What IKEA Wants to Know About Artificial Intelligence

They say you can’t pick your family, which is a bit of a shame since I would probably go with more of a royal/Brangelina-in-their-golden-years vibe. For the most part, you are stuck with who you have consistently in your household.

In recent years, we’ve been allowing other people into the household as well. These individuals are somewhat different than our flesh and blood relatives. For one thing, they aren’t made of flesh or blood unless you have found a severely disturbing technology outlet.

These people go by the name of Alexa, Siri, and Google. They are the artificial intelligences that exists on our phones, tablets, and other connected devices. They are there to listen to us and to cater to all our needs, as long as they fit within one of the hundred or so pre-programmed features.

But no one ever asked us what type of AI we want. Much like our family, companies have simply introduced these virtual individuals into our lives without input beyond if we are willing to spend a couple hundred bucks for a disembodied voice that’s probably spying on us.

IKEA wants to change all that. They recently launched an AI survey to measure the different types of qualities that people want in their personal virtual assistant. The survey is still ongoing, but the results are already surprising.

IKEA and Tech

You might wonder what a company that is known for their Rube Goldberg inspired assembly and cute Swedish-isms has to do with artificial intelligence. In fact, this isn’t the first time the Copenhagen based company has dipped its toes into future technology.


Back in 2015, they spearheaded a look into the future of the kitchen. Employing a third-party design company, they set out to determine what the future held for at home cooks and starving, neglected teenagers all over the world. This resulted in a full-size prototype kitchen that included a pantry, table, sink, and personal cooking assistant.

The project was one of the first looks at a smart kitchen which blended traditional functionality with state-of-the-art IoT tech. The centerpiece of the project was their “living table,” a table that could offer guidance, recipes suggestions, or even cook your food for you.

Basically, IKEA is as afraid to dream about the future as it is to give you a table with only three legs. In other words, fear is not an option.

The Survey

Their ongoing survey is a remarkable addition to current IoT and artificial intelligence research. For most research projects, the main concern is the technology itself. They look at how the technology could potentially be used in the future.

Consumer input doesn’t usually come into play for most new technologies until it’s ready to come to market. In other words, until a device looks like it can handle the rigors of daily use, most companies are more concerned with the mechanics and design rather than consumer input.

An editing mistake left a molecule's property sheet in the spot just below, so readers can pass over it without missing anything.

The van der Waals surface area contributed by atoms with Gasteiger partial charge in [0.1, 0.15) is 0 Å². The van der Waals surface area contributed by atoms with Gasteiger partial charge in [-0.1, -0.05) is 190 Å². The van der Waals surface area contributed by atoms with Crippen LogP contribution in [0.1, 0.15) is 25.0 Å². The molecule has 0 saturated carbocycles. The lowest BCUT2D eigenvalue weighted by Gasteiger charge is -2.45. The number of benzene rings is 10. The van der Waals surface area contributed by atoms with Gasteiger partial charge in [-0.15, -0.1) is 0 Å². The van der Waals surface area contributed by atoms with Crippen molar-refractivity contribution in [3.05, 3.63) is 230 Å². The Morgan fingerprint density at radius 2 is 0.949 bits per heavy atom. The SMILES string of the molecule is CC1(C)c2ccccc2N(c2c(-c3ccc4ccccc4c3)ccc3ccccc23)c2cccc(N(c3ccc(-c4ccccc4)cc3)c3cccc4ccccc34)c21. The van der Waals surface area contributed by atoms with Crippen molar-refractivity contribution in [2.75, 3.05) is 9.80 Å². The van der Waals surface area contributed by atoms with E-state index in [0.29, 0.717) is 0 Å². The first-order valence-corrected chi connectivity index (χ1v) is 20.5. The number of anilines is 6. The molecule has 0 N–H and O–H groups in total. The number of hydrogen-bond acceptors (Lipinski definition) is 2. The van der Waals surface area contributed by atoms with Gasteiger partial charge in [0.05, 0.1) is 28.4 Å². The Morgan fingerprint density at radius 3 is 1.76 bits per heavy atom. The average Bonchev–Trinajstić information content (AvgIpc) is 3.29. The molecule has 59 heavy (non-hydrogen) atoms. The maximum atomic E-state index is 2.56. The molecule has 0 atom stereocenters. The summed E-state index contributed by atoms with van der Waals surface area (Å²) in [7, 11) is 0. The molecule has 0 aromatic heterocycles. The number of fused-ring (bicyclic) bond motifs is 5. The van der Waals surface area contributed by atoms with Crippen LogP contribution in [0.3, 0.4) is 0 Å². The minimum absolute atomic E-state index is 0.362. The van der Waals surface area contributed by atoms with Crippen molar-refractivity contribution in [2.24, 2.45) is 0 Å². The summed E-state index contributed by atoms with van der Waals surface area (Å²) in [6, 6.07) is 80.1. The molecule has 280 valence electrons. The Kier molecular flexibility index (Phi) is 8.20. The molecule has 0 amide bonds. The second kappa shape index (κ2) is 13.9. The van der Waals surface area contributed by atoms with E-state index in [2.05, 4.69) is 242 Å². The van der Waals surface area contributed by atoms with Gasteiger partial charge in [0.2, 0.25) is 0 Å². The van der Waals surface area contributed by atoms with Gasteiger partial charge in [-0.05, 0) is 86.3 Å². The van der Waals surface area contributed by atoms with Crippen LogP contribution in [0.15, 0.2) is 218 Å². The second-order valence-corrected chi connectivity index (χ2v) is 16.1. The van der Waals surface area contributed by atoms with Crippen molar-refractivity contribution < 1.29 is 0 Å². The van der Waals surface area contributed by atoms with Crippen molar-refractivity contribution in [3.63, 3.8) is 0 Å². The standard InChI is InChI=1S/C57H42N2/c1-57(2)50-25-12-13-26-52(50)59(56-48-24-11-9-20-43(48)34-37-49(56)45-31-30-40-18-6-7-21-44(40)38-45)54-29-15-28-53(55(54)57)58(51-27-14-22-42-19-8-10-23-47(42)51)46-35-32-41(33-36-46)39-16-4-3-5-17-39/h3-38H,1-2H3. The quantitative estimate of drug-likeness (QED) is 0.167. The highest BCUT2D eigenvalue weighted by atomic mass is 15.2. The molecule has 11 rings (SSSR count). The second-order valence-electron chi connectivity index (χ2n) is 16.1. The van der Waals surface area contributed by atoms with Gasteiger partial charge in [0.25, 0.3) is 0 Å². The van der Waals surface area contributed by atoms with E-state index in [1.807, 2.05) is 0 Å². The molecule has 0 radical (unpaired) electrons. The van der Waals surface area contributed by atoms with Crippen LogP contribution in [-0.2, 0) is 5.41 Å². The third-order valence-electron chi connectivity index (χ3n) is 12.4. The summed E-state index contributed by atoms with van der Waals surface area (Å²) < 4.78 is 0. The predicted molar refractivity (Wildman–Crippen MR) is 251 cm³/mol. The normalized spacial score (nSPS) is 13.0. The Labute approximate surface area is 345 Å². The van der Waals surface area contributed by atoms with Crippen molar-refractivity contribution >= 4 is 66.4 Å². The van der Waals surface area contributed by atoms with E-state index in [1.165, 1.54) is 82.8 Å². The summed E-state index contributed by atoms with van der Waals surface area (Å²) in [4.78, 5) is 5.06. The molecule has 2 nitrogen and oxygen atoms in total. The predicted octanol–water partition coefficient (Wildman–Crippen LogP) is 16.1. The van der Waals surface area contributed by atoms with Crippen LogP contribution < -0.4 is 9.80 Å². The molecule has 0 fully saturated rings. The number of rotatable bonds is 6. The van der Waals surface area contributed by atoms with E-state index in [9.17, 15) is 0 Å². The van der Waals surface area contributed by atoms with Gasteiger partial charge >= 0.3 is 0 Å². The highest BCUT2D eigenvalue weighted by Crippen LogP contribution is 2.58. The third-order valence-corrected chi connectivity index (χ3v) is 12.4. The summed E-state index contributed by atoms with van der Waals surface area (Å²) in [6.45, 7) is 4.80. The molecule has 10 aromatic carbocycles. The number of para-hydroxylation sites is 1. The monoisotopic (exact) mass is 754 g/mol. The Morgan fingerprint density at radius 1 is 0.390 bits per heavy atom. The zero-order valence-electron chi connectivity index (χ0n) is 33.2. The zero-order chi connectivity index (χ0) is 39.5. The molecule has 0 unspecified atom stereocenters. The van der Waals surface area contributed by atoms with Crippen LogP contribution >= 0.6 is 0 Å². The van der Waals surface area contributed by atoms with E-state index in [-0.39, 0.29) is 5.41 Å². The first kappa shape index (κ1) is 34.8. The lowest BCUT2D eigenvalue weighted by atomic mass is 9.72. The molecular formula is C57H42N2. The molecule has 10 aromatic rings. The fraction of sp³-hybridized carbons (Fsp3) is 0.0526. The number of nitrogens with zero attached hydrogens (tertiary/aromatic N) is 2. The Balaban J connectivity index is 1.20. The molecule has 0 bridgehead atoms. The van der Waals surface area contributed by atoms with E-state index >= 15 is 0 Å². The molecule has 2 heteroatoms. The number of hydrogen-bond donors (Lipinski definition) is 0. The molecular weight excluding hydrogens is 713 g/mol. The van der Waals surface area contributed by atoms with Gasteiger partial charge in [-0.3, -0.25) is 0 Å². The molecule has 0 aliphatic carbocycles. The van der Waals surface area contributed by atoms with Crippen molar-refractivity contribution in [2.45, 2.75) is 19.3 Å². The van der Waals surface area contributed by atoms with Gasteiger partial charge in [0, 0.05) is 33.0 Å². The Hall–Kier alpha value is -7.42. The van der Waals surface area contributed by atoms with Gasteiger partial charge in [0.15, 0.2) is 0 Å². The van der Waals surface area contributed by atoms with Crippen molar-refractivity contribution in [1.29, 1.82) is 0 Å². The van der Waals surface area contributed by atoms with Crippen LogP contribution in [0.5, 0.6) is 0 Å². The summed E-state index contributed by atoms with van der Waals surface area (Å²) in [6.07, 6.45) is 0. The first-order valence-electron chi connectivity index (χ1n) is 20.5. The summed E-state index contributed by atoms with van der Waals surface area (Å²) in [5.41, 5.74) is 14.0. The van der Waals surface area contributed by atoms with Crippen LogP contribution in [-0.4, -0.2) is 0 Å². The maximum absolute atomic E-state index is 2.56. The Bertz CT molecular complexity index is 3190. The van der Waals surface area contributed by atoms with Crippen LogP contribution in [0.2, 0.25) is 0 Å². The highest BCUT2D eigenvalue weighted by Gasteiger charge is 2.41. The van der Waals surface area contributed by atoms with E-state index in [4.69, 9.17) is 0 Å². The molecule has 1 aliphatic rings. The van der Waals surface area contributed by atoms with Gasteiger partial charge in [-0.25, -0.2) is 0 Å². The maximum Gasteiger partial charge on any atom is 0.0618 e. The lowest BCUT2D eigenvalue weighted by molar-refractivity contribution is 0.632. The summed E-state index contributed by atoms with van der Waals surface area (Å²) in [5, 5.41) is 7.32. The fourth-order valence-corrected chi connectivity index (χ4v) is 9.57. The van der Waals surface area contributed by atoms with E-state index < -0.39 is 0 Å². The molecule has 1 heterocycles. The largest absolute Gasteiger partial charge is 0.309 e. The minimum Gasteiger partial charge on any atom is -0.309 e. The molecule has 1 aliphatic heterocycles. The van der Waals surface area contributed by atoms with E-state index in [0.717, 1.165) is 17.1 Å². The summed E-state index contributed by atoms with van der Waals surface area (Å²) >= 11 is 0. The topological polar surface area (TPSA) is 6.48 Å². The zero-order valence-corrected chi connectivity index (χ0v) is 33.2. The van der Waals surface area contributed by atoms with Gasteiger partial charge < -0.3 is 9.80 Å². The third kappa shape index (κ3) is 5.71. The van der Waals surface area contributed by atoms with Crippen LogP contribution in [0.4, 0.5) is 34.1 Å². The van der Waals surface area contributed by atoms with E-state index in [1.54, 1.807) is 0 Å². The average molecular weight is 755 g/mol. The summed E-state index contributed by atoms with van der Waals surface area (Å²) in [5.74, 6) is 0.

IKEA is conducting the survey to potentially shape their own avenue of research and development for the next few years. Beyond their own benefits, it also is a look into what consumers today think about AI technology and what they hope for in the future.

Ongoing Results

The questions of the survey are measuring a few different key aspects of AI. Among the more basic properties include whether an AI should be more humanlike or robotic, male or female, and how the AI should interact with the user.

So far, the results seem to indicate that people want something that is more human and gender-neutral. More so, they are looking for the right balance between an AI that is able to read a user and their needs without dipping into NSA-levels of privacy violations. Despite privacy concerns, an overwhelming number of respondents are okay with an AI collecting data to improve the experience, especially if the data is anonymous.

People want an AI that can read their emotions, to fill basic needs without being asked, and overall be obedient and assisting. One rather unique finding is that over three quarters of the current respondents would prefer an AI that could prevent them from making mistakes. Whether this means shutting your phone off before sending a drunk text or locking your doors before walking out of the house naked remains to be seen.

Artificial Intelligence in the Future

I find it interesting to see how people are thinking about the future of artificial intelligence at this most basic level. We are still far from the more traditional notion of AI rivaling us to take over the world, but these first few steps present many of the same issues and debates. Having an idea of the user input is an important component to the overall equation.

Perhaps we will see IKEA move forward with their own AI offering, which will probably require some assembly from a manual written in broken English. Even if consumers fail to see the value of an IKEA AI, the company would have a new AI to write their instruction manuals for them.

Being honest, an AI probably couldn’t do much worse than IKEA’s human translators.

[See More: Fear of Artificial Intelligence May be Humanity’s Doing]




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